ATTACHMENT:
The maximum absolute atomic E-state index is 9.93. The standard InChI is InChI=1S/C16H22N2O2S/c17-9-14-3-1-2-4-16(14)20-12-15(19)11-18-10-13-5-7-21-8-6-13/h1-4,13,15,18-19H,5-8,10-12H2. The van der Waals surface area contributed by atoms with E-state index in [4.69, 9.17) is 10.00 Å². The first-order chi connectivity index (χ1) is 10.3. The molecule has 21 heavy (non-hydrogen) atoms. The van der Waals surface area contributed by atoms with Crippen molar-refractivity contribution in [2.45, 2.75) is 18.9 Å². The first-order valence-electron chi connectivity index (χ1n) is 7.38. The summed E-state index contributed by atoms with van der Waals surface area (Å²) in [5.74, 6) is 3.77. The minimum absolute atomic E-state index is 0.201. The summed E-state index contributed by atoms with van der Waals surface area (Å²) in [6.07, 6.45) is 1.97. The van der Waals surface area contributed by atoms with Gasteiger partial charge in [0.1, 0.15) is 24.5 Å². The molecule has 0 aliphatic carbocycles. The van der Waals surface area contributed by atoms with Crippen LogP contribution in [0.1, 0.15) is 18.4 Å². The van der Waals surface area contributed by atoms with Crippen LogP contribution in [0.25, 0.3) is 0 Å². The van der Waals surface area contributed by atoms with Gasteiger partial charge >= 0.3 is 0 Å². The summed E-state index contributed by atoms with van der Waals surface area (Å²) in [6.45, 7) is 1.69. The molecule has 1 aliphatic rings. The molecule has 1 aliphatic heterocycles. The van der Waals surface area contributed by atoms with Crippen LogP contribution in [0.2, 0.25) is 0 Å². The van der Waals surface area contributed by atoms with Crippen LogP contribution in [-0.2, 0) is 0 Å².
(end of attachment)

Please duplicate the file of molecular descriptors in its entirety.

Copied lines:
The maximum absolute atomic E-state index is 9.93. The standard InChI is InChI=1S/C16H22N2O2S/c17-9-14-3-1-2-4-16(14)20-12-15(19)11-18-10-13-5-7-21-8-6-13/h1-4,13,15,18-19H,5-8,10-12H2. The van der Waals surface area contributed by atoms with E-state index in [4.69, 9.17) is 10.00 Å². The first-order chi connectivity index (χ1) is 10.3. The molecule has 21 heavy (non-hydrogen) atoms. The van der Waals surface area contributed by atoms with Crippen molar-refractivity contribution in [2.45, 2.75) is 18.9 Å². The first-order valence-electron chi connectivity index (χ1n) is 7.38. The summed E-state index contributed by atoms with van der Waals surface area (Å²) in [5.74, 6) is 3.77. The minimum absolute atomic E-state index is 0.201. The summed E-state index contributed by atoms with van der Waals surface area (Å²) in [6.07, 6.45) is 1.97. The van der Waals surface area contributed by atoms with Gasteiger partial charge in [0.1, 0.15) is 24.5 Å². The molecule has 0 aliphatic carbocycles. The van der Waals surface area contributed by atoms with Crippen LogP contribution in [0.1, 0.15) is 18.4 Å². The van der Waals surface area contributed by atoms with Crippen LogP contribution in [0.25, 0.3) is 0 Å². The van der Waals surface area contributed by atoms with Gasteiger partial charge >= 0.3 is 0 Å². The summed E-state index contributed by atoms with van der Waals surface area (Å²) in [6.45, 7) is 1.69. The molecule has 1 aliphatic rings. The molecule has 1 aliphatic heterocycles. The van der Waals surface area contributed by atoms with Crippen LogP contribution in [0.2, 0.25) is 0 Å². The van der Waals surface area contributed by atoms with Crippen LogP contribution in [-0.2, 0) is 0 Å².